- Setting up your project
- Connecting to a legacy database
- Scaffolding an initial model and context
- Improving the model
- Adding concurrency tokens and timestamps
- Modeling complex relationships
- Working with non-Microsoft databases such as SQLite and PostgreSQL
Skill Level Intermediate
- [Rich] Hi, I'm Rich Goforth. I'm a software architect and consultant. Since 2006, I've been coding on the Microsoft stack, from databases to the web to mobile devices. Often, we want to rewrite existing applications to make them more maintainable and create new functionality against existing data. Coding against existing databases provides a different set of challenges than working with a new data set. Most demos and examples focus on new databases. So here, we're gonna spend some time specifically in the world of an existing database.
Have you ever had a table filled with ambiguous field names, or every field pre-fixed with a type? There are a lot of things about older databases that we'd like to hide from new code. We want our new work to be legible and easy to maintain, and dealing with the trappings of legacy databases can really inhibit that goal. In this course, we'll be working with a database from a fictitious sports nutrition company called HPlusSport, and any framework core is going to allow us to write clean code against this less than desirable database. As a bonus, it will function on a wide variety of platforms.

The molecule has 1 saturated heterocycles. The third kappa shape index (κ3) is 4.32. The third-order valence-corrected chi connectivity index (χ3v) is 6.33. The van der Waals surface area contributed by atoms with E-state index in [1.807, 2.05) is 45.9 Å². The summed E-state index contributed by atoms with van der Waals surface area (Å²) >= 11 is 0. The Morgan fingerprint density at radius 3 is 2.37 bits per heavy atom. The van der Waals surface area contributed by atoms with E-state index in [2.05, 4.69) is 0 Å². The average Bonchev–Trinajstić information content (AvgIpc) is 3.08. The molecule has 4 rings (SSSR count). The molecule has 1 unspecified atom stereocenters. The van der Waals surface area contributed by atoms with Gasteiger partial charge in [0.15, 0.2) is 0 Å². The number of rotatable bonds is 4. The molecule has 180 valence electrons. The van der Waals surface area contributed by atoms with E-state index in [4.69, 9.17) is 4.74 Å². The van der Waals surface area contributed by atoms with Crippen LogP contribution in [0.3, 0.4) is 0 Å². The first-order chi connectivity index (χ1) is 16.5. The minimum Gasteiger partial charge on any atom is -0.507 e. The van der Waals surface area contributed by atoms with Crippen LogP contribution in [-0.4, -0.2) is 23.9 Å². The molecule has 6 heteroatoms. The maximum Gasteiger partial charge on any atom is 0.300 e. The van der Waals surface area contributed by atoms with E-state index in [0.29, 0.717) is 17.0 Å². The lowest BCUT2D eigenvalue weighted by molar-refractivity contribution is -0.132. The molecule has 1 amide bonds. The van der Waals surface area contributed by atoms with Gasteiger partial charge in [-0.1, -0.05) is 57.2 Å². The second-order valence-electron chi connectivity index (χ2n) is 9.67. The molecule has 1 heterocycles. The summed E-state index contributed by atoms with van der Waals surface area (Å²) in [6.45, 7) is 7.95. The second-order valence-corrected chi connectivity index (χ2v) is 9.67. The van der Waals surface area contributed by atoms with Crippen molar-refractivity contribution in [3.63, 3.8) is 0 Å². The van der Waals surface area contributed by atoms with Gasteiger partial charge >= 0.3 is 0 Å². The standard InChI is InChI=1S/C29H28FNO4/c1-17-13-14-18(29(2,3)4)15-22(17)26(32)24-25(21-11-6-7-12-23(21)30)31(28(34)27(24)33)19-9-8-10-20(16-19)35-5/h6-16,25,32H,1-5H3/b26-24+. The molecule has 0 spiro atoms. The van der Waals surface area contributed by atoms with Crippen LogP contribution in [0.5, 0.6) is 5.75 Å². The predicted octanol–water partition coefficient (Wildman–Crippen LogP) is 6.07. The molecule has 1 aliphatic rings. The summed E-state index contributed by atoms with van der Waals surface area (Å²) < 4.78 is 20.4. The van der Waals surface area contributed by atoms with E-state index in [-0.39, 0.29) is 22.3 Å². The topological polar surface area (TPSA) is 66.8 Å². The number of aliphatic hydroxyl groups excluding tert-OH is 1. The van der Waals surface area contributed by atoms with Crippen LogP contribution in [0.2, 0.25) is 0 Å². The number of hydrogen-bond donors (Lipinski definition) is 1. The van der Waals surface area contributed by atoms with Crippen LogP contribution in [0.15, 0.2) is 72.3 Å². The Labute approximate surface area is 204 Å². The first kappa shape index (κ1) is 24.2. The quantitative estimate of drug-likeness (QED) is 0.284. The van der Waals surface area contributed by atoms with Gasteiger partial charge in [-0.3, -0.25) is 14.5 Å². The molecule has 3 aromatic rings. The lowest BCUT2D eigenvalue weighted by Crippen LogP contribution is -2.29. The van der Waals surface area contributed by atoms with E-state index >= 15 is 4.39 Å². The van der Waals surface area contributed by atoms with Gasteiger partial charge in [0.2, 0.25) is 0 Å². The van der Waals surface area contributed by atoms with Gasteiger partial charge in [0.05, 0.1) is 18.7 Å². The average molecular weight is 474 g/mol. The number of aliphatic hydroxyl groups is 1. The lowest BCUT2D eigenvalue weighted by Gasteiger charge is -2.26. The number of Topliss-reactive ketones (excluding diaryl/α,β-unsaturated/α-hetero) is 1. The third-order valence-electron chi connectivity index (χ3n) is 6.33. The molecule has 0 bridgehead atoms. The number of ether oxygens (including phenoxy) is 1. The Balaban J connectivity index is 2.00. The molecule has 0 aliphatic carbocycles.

So let's get started.
1. Get Started with Entity Framework Core (on Your Legacy Database)
2. Improve the Model
3. Model Complex Relationships
4. Work with Non-Microsoft Databases
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